Indian police said on Wednesday they had arrested three people involved in an online app that shared pictures of Muslim women for a virtual “auction” in an apparent case of communal harassment.
Pictures of dozens of women had been used without their consent and doctored to create an open source app called ‘Bulli Bai’ – a derogatory term to describe Muslim women – on the GitHub platform before it was taken down.
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Police in the western city of Mumbai, which is investigating the case, said they had arrested three people, two 21-year-old men and an 18-year-old woman.
“We are investigating whether this was a part of a larger conspiracy,” Mumbai’s Police Commissioner Hemant Nagrale told reporters.
Among those targeted were several Indian Muslim journalists, including Ismat Ara who filed and then shared on social media a police complaint that said the app was “clearly aimed at insulting Muslim women.”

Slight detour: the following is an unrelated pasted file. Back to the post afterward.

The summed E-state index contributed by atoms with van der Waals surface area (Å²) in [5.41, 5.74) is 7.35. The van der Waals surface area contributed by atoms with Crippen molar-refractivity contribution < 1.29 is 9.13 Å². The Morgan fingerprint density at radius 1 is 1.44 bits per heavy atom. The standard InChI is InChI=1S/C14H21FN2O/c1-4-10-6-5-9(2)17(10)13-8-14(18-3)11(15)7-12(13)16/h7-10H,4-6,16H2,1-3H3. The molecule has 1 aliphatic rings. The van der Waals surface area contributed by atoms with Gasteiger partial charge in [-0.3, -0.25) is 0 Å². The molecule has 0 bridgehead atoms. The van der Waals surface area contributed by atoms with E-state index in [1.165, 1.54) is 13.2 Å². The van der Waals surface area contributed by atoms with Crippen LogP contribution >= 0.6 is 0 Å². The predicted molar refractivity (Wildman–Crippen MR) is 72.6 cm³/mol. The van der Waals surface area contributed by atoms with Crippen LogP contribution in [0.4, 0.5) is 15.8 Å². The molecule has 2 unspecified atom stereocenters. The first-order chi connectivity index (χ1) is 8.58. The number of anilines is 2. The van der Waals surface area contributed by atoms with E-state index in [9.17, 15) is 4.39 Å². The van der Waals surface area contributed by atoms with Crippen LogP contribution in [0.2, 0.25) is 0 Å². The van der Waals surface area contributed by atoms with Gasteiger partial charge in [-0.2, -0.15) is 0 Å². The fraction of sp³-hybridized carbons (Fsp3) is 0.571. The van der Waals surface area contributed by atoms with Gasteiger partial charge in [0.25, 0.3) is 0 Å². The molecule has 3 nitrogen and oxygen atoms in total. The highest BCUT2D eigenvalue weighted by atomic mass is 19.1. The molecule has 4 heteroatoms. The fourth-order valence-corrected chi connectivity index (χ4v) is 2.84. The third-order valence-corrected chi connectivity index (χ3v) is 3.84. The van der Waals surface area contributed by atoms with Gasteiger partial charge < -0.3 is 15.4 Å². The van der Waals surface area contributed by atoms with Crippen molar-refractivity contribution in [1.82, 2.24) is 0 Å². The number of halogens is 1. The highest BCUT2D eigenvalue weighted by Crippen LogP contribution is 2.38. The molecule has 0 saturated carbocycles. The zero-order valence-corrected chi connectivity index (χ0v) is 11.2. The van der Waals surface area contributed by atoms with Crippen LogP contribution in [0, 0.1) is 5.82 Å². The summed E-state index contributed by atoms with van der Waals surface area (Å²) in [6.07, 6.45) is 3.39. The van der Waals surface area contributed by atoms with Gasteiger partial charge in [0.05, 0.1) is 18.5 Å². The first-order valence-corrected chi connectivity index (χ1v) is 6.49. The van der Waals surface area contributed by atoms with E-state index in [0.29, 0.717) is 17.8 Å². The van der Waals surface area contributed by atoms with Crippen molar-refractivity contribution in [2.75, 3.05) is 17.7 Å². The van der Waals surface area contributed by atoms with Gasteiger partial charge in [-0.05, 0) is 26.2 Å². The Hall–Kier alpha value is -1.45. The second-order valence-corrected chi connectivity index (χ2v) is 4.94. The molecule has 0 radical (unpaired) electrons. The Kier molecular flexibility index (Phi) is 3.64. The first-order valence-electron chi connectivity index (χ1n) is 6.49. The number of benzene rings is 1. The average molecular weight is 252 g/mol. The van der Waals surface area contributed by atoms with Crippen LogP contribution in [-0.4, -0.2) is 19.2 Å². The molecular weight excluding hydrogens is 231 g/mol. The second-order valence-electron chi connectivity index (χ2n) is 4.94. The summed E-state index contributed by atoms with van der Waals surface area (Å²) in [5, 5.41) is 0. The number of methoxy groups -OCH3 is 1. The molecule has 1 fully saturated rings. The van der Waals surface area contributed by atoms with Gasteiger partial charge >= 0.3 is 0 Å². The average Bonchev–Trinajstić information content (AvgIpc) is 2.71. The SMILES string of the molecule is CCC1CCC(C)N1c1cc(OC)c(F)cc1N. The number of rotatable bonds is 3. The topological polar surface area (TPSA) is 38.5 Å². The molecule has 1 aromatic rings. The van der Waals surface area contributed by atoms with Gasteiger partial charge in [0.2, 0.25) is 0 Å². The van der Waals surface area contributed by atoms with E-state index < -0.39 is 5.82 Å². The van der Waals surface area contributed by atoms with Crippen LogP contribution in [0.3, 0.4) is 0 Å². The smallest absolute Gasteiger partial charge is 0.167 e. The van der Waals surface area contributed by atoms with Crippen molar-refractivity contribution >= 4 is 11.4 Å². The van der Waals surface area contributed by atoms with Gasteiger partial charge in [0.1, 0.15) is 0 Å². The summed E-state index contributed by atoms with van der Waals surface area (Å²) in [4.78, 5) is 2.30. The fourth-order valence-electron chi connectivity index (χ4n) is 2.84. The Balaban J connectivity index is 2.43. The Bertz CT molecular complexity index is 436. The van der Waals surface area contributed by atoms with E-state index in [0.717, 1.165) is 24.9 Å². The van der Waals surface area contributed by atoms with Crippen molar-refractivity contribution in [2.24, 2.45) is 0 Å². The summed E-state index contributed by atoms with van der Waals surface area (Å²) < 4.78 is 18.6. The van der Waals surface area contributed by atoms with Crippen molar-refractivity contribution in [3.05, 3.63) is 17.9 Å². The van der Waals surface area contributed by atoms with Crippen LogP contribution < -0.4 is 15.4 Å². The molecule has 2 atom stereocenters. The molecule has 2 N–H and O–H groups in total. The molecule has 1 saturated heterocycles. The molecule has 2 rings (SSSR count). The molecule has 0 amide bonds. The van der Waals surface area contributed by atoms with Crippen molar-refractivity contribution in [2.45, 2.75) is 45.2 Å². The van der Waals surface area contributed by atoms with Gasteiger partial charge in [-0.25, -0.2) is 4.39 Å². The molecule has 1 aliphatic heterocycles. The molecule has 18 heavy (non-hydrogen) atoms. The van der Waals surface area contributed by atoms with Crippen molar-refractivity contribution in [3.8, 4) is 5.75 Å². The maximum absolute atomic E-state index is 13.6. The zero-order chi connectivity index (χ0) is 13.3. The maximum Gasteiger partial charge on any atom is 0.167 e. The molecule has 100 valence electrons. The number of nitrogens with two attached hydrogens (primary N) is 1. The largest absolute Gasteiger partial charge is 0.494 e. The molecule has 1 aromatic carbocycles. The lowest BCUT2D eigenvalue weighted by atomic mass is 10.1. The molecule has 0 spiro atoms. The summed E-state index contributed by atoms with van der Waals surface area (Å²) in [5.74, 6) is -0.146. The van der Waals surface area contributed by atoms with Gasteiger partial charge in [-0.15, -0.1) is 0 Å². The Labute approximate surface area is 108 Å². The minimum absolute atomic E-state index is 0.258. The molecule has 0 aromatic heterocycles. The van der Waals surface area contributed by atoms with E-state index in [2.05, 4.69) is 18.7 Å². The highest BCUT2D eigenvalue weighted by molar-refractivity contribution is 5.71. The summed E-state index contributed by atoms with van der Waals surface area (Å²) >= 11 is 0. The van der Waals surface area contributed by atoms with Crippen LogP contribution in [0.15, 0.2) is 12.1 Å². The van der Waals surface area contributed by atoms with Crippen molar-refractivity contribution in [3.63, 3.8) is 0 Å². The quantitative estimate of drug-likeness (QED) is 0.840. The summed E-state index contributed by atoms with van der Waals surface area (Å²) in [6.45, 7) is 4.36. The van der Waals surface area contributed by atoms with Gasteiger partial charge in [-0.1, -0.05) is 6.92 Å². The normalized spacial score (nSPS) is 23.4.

Muslims make up around 14 percent of India’s 1.3 billion population, and sections of the minority community have been at odds with Prime Minister Narendra Modi’s government and its Hindu right-wing supporters, including over a controversial 2019 citizenship law that triggered large-scale protests.
Media watchdog Reporters Without Borders (RSF) described the app as “absolutely chilling” and urged Indian authorities to take action.
“To do nothing would be to condone an extremely violent form of harassment, a form of intimidation that discriminates against an entire sector of the journalistic community and exposes those targeted to potential physical attacks,” RSF’s Daniel Bastard said.
The GitHub platform shut down a similar app last year that had used pictures of Indian Muslim women.
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